Information Systems for Business and Beyond (2019)

sparked the imagination of entrepreneurs everywhere, and there were soon dozens of companies manufacturing these “personal computers.” Though at first just a niche product for computer hobbyists, improvements in usability and the availability of practical software led to growing sales. The most prominent of these early personal computer makers was a little company known as Apple Computer, headed by Steve Jobs and Steve Wozniak, with the hugely successful “Apple II.” Not wanting to be left out of the revolution, in 1981 IBM teamed with Microsoft, then just a startup company, for their operating system software and hurriedly released their own version of the personal computer simply called the “PC.” Small businesses finally had affordable computing that could provide them with needed information systems. Popularity of the IBM PC gave legitimacy to the microcomputer and it was named Time magazine’s “Man of the Year” for 1982.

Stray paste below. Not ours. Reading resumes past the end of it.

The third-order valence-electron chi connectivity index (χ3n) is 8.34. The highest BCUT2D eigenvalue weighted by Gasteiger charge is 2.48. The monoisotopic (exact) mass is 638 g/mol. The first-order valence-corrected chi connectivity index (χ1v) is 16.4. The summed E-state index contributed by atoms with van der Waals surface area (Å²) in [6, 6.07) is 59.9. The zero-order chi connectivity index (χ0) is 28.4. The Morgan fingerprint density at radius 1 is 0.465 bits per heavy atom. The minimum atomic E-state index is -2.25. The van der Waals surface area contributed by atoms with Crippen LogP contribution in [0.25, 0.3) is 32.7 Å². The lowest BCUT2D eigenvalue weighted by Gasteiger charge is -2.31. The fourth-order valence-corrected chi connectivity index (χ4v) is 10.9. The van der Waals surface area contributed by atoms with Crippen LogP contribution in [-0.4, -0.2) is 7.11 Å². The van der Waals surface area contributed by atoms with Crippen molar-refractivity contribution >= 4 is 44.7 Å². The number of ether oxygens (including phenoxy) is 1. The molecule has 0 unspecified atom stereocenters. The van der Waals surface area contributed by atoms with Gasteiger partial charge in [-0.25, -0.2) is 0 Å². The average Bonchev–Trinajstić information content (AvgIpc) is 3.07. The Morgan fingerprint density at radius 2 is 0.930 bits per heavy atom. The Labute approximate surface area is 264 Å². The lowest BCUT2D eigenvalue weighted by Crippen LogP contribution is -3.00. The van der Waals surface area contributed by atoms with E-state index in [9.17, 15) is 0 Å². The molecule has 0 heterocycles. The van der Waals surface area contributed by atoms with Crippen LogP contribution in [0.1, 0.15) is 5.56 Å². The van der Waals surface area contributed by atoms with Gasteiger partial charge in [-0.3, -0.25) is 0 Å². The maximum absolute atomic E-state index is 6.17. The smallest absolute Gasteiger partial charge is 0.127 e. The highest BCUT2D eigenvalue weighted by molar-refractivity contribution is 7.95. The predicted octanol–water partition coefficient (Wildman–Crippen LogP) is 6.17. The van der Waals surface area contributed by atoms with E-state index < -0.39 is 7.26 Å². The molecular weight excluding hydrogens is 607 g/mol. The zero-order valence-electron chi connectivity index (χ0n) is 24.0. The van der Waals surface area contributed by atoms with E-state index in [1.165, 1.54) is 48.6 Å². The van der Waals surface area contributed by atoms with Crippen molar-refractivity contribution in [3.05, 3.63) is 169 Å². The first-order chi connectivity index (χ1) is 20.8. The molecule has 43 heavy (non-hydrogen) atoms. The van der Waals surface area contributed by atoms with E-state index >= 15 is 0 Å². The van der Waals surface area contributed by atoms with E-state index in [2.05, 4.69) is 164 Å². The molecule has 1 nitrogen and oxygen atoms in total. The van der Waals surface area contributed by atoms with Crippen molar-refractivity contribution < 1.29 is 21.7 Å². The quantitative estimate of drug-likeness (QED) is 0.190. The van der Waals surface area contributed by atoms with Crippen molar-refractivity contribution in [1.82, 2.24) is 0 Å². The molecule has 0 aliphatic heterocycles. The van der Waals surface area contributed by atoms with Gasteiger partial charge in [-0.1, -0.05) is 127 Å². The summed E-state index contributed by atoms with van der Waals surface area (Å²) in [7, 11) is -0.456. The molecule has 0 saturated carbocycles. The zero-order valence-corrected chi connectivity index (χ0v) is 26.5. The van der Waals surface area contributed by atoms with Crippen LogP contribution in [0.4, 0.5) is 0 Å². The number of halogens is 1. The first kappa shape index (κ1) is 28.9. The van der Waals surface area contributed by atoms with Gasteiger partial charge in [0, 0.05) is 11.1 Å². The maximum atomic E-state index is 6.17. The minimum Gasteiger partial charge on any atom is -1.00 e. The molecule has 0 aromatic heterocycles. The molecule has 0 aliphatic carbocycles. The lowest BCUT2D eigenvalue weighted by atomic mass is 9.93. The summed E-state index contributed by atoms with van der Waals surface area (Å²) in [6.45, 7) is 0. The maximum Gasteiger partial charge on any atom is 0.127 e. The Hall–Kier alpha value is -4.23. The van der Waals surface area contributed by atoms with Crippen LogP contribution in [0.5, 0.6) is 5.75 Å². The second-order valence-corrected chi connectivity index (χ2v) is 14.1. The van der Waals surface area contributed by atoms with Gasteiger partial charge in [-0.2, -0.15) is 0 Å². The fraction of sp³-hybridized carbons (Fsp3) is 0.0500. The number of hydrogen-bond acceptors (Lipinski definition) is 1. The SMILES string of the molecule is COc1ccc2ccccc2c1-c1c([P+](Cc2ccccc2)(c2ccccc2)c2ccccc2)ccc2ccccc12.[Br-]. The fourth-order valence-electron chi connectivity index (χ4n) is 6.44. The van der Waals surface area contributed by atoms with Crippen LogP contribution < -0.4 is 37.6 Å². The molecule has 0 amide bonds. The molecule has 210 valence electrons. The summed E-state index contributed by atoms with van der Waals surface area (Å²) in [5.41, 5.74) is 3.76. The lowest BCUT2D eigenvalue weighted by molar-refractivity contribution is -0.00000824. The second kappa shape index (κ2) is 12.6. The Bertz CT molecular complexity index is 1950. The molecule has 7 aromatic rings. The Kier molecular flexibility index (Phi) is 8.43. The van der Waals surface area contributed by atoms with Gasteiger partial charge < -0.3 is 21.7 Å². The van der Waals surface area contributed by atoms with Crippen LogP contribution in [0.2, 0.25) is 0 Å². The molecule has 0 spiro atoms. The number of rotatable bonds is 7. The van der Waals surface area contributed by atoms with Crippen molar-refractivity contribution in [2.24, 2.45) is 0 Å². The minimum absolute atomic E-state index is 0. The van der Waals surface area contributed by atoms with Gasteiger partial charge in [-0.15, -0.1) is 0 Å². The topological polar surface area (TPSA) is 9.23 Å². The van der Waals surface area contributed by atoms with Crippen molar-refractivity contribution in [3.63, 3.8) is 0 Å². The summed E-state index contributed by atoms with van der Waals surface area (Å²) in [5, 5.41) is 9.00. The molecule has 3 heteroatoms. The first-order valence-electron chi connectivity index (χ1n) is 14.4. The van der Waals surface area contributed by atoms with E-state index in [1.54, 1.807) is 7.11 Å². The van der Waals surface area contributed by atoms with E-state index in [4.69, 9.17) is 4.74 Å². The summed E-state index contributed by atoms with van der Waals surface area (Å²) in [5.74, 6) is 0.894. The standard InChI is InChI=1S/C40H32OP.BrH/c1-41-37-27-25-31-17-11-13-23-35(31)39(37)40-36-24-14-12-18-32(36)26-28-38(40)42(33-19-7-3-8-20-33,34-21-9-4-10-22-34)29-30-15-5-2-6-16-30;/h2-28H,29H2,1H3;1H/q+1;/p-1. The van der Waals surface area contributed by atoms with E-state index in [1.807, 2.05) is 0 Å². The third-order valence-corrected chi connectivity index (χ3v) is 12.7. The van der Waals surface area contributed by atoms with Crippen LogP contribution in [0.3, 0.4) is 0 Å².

IBM PC Because of the IBM PC’s open architecture, it was easy for other companies to copy, or “clone” it. During the 1980s, many new computer companies sprang up, offering less expensive versions of the PC. This drove prices down and spurred innovation. Microsoft developed the Windows operating system, with version 3.1 in 1992 becoming the first commercially successful release. Typical uses for the PC during this period included word processing, spreadsheets, and databases. These early PCs were standalone machines, not connected to a network. Information Systems for Business and Beyond (2019) pg. 10

Made with FlippingBook flipbook maker